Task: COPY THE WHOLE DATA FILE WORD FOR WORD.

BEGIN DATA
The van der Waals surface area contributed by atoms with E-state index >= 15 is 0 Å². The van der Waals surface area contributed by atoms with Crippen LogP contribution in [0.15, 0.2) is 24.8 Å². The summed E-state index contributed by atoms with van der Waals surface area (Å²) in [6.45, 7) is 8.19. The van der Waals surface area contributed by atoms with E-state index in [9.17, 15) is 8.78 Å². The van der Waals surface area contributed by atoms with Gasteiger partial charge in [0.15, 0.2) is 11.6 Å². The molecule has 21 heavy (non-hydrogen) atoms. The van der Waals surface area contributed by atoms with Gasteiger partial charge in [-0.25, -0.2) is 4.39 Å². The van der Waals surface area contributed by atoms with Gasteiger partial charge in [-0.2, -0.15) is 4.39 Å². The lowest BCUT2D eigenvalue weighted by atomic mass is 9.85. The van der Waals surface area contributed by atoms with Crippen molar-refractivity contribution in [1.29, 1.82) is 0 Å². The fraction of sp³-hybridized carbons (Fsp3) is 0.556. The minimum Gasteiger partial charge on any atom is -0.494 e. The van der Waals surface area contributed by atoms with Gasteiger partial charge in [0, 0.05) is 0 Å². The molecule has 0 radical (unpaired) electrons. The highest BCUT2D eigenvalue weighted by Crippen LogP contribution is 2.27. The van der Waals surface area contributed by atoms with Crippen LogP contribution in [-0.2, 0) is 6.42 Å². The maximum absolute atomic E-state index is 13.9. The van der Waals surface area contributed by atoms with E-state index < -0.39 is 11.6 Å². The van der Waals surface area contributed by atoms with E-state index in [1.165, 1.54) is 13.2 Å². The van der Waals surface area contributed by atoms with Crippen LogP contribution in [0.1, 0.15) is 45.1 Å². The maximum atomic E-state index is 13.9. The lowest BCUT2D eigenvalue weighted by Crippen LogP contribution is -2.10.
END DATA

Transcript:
The van der Waals surface area contributed by atoms with E-state index >= 15 is 0 Å². The van der Waals surface area contributed by atoms with Crippen LogP contribution in [0.15, 0.2) is 24.8 Å². The summed E-state index contributed by atoms with van der Waals surface area (Å²) in [6.45, 7) is 8.19. The van der Waals surface area contributed by atoms with E-state index in [9.17, 15) is 8.78 Å². The van der Waals surface area contributed by atoms with Gasteiger partial charge in [0.15, 0.2) is 11.6 Å². The molecule has 21 heavy (non-hydrogen) atoms. The van der Waals surface area contributed by atoms with Gasteiger partial charge in [-0.25, -0.2) is 4.39 Å². The van der Waals surface area contributed by atoms with Gasteiger partial charge in [-0.2, -0.15) is 4.39 Å². The lowest BCUT2D eigenvalue weighted by atomic mass is 9.85. The van der Waals surface area contributed by atoms with Crippen molar-refractivity contribution in [1.29, 1.82) is 0 Å². The fraction of sp³-hybridized carbons (Fsp3) is 0.556. The minimum Gasteiger partial charge on any atom is -0.494 e. The van der Waals surface area contributed by atoms with Gasteiger partial charge in [0, 0.05) is 0 Å². The molecule has 0 radical (unpaired) electrons. The highest BCUT2D eigenvalue weighted by Crippen LogP contribution is 2.27. The van der Waals surface area contributed by atoms with Crippen LogP contribution in [-0.2, 0) is 6.42 Å². The maximum absolute atomic E-state index is 13.9. The van der Waals surface area contributed by atoms with E-state index < -0.39 is 11.6 Å². The van der Waals surface area contributed by atoms with E-state index in [1.165, 1.54) is 13.2 Å². The van der Waals surface area contributed by atoms with Crippen LogP contribution in [0.1, 0.15) is 45.1 Å². The maximum atomic E-state index is 13.9. The lowest BCUT2D eigenvalue weighted by Crippen LogP contribution is -2.10.